If a person cannot walk into the middle of the town square and express his or her views without fear of arrest, imprisonment, or physical harm, then that person is living in a fear society, not a free society. - Natan Sharansky
Ok, this dramatic opening for a blog post about the benefits of software but this analogy makes a point about how companies sometimes treat customers. The squares you see in old European towns surrounded by buildings housing city hall, banks, shops and restaurant make for a good model of how companies should view their customer communities.
The buildings housing institutions are like your big enterprise software packages: CRM, accounting, CMS, etc. These systems contain customer data and might allow customer interaction but they are typically closed and very controlled. The customer community is like the town square, an open public space where customers can come together and engage.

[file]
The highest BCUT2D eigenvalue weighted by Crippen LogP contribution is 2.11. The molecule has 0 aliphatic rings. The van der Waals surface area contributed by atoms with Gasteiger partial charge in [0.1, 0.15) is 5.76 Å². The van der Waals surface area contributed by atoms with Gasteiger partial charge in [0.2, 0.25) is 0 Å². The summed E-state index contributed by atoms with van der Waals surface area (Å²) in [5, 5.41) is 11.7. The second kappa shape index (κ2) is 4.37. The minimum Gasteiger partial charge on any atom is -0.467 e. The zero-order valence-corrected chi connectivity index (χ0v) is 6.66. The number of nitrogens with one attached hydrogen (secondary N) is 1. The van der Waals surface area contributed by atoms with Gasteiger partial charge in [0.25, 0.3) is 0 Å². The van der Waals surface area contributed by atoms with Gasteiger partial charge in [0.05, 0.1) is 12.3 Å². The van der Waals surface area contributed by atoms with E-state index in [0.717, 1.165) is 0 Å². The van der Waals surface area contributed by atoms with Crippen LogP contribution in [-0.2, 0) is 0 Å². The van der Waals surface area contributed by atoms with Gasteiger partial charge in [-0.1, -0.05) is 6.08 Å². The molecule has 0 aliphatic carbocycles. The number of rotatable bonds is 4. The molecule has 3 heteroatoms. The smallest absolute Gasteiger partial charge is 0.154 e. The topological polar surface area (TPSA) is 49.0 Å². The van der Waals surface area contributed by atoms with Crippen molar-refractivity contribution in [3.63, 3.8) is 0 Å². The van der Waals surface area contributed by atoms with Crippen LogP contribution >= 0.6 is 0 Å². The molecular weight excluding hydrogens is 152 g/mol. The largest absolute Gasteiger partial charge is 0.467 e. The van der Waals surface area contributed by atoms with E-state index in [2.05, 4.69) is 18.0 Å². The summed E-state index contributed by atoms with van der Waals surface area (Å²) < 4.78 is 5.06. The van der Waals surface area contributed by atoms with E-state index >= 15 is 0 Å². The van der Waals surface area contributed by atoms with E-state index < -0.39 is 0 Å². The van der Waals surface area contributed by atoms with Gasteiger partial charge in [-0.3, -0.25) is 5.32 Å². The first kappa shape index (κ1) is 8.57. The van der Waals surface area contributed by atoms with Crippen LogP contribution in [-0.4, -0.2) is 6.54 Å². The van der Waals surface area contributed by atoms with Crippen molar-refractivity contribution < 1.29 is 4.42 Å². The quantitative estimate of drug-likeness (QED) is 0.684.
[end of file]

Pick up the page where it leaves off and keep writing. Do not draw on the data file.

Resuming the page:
If you believe that customers are the most important company stakeholders, then your customer community should be central, in both the technological and organizational sense. A town square set outside the city walls doesn’t make much sense.
From a technology perspective, your customer community (your forum and interactions on social media) can be integrated to CRM and marketing automation and e-commerce systems to help track issues and generate sales opportunities. From an organizational perspective, the community should be seen as an enterprise-wide asset benefiting not just the customer support team but all functions that can benefit from hearing the ‘voice of the customer’.
As consumers move en masse to the open Internet, a customer community at the center of town makes good business sense.
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